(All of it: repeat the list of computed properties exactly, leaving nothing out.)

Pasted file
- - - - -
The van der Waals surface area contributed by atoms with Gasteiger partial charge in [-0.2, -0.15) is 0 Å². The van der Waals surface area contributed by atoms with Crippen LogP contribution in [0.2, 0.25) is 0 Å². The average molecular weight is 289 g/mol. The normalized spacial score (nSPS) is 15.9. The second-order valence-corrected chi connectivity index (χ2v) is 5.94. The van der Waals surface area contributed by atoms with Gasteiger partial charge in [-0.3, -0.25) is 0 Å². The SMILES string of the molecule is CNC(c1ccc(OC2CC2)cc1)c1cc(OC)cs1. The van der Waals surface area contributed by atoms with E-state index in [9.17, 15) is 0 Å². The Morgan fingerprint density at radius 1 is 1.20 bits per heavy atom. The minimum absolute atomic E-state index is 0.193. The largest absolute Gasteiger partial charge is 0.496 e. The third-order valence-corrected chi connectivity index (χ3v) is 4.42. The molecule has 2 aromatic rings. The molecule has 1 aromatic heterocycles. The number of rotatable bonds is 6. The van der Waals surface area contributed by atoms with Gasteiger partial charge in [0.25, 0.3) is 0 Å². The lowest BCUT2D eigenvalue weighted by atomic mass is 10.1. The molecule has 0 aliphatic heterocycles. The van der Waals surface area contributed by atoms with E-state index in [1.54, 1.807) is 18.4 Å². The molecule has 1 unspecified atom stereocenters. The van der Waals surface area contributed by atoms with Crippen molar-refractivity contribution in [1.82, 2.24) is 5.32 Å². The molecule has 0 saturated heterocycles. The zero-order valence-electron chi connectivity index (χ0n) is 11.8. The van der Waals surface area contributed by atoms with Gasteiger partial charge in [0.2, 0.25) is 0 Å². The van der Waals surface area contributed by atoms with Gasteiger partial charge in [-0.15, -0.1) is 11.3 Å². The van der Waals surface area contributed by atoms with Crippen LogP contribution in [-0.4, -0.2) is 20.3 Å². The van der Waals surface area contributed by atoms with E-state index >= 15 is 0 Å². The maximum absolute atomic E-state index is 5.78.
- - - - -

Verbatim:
The van der Waals surface area contributed by atoms with Gasteiger partial charge in [-0.2, -0.15) is 0 Å². The van der Waals surface area contributed by atoms with Crippen LogP contribution in [0.2, 0.25) is 0 Å². The average molecular weight is 289 g/mol. The normalized spacial score (nSPS) is 15.9. The second-order valence-corrected chi connectivity index (χ2v) is 5.94. The van der Waals surface area contributed by atoms with Gasteiger partial charge in [-0.3, -0.25) is 0 Å². The SMILES string of the molecule is CNC(c1ccc(OC2CC2)cc1)c1cc(OC)cs1. The van der Waals surface area contributed by atoms with E-state index in [9.17, 15) is 0 Å². The Morgan fingerprint density at radius 1 is 1.20 bits per heavy atom. The minimum absolute atomic E-state index is 0.193. The largest absolute Gasteiger partial charge is 0.496 e. The third-order valence-corrected chi connectivity index (χ3v) is 4.42. The molecule has 2 aromatic rings. The molecule has 1 aromatic heterocycles. The number of rotatable bonds is 6. The van der Waals surface area contributed by atoms with Gasteiger partial charge in [0.25, 0.3) is 0 Å². The lowest BCUT2D eigenvalue weighted by atomic mass is 10.1. The molecule has 0 aliphatic heterocycles. The van der Waals surface area contributed by atoms with E-state index in [1.54, 1.807) is 18.4 Å². The molecule has 1 unspecified atom stereocenters. The van der Waals surface area contributed by atoms with Crippen molar-refractivity contribution in [1.82, 2.24) is 5.32 Å². The molecule has 0 saturated heterocycles. The zero-order valence-electron chi connectivity index (χ0n) is 11.8. The van der Waals surface area contributed by atoms with Gasteiger partial charge in [0.2, 0.25) is 0 Å². The van der Waals surface area contributed by atoms with Gasteiger partial charge in [-0.15, -0.1) is 11.3 Å². The van der Waals surface area contributed by atoms with Crippen LogP contribution in [-0.4, -0.2) is 20.3 Å². The van der Waals surface area contributed by atoms with E-state index >= 15 is 0 Å². The maximum absolute atomic E-state index is 5.78.